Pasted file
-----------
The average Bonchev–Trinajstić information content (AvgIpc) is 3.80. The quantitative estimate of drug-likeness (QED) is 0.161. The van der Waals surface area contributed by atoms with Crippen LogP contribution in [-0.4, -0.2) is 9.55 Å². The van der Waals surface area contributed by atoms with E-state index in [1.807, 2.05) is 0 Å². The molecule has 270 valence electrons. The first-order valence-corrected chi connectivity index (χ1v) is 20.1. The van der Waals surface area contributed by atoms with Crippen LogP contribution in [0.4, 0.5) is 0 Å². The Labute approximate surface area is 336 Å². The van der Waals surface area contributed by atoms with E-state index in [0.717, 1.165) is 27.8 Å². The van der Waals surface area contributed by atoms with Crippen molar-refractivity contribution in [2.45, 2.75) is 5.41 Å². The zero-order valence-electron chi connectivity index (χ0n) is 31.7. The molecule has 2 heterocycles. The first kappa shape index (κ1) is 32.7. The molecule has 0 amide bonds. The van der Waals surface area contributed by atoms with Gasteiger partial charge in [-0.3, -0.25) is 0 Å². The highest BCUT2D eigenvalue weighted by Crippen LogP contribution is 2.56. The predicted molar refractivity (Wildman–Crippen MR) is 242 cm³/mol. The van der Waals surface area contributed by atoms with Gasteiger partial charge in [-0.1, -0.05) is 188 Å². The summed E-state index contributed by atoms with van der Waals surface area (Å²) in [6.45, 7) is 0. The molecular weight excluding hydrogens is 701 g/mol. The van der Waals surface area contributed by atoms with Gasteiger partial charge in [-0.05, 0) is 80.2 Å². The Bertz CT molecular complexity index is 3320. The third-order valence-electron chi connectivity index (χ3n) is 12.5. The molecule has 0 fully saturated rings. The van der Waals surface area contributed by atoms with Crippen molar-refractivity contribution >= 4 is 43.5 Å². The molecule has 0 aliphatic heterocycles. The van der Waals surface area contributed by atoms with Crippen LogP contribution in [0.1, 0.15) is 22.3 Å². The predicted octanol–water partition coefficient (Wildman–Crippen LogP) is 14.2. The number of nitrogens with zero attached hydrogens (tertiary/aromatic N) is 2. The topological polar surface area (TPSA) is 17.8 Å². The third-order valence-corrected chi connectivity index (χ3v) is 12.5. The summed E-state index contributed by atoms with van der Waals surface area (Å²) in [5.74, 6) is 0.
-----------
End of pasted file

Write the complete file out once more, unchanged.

The average Bonchev–Trinajstić information content (AvgIpc) is 3.80. The quantitative estimate of drug-likeness (QED) is 0.161. The van der Waals surface area contributed by atoms with Crippen LogP contribution in [-0.4, -0.2) is 9.55 Å². The van der Waals surface area contributed by atoms with E-state index in [1.807, 2.05) is 0 Å². The molecule has 270 valence electrons. The first-order valence-corrected chi connectivity index (χ1v) is 20.1. The van der Waals surface area contributed by atoms with Crippen LogP contribution in [0.4, 0.5) is 0 Å². The Labute approximate surface area is 336 Å². The van der Waals surface area contributed by atoms with E-state index in [0.717, 1.165) is 27.8 Å². The van der Waals surface area contributed by atoms with Crippen molar-refractivity contribution in [2.45, 2.75) is 5.41 Å². The zero-order valence-electron chi connectivity index (χ0n) is 31.7. The molecule has 2 heterocycles. The first kappa shape index (κ1) is 32.7. The molecule has 0 amide bonds. The van der Waals surface area contributed by atoms with Gasteiger partial charge in [-0.3, -0.25) is 0 Å². The highest BCUT2D eigenvalue weighted by Crippen LogP contribution is 2.56. The predicted molar refractivity (Wildman–Crippen MR) is 242 cm³/mol. The van der Waals surface area contributed by atoms with Gasteiger partial charge in [-0.1, -0.05) is 188 Å². The summed E-state index contributed by atoms with van der Waals surface area (Å²) in [6.45, 7) is 0. The molecular weight excluding hydrogens is 701 g/mol. The van der Waals surface area contributed by atoms with Gasteiger partial charge in [-0.05, 0) is 80.2 Å². The Bertz CT molecular complexity index is 3320. The third-order valence-electron chi connectivity index (χ3n) is 12.5. The molecule has 0 fully saturated rings. The van der Waals surface area contributed by atoms with Crippen molar-refractivity contribution >= 4 is 43.5 Å². The molecule has 0 aliphatic heterocycles. The van der Waals surface area contributed by atoms with Crippen LogP contribution in [0.1, 0.15) is 22.3 Å². The predicted octanol–water partition coefficient (Wildman–Crippen LogP) is 14.2. The number of nitrogens with zero attached hydrogens (tertiary/aromatic N) is 2. The topological polar surface area (TPSA) is 17.8 Å². The third-order valence-corrected chi connectivity index (χ3v) is 12.5. The summed E-state index contributed by atoms with van der Waals surface area (Å²) in [5.74, 6) is 0.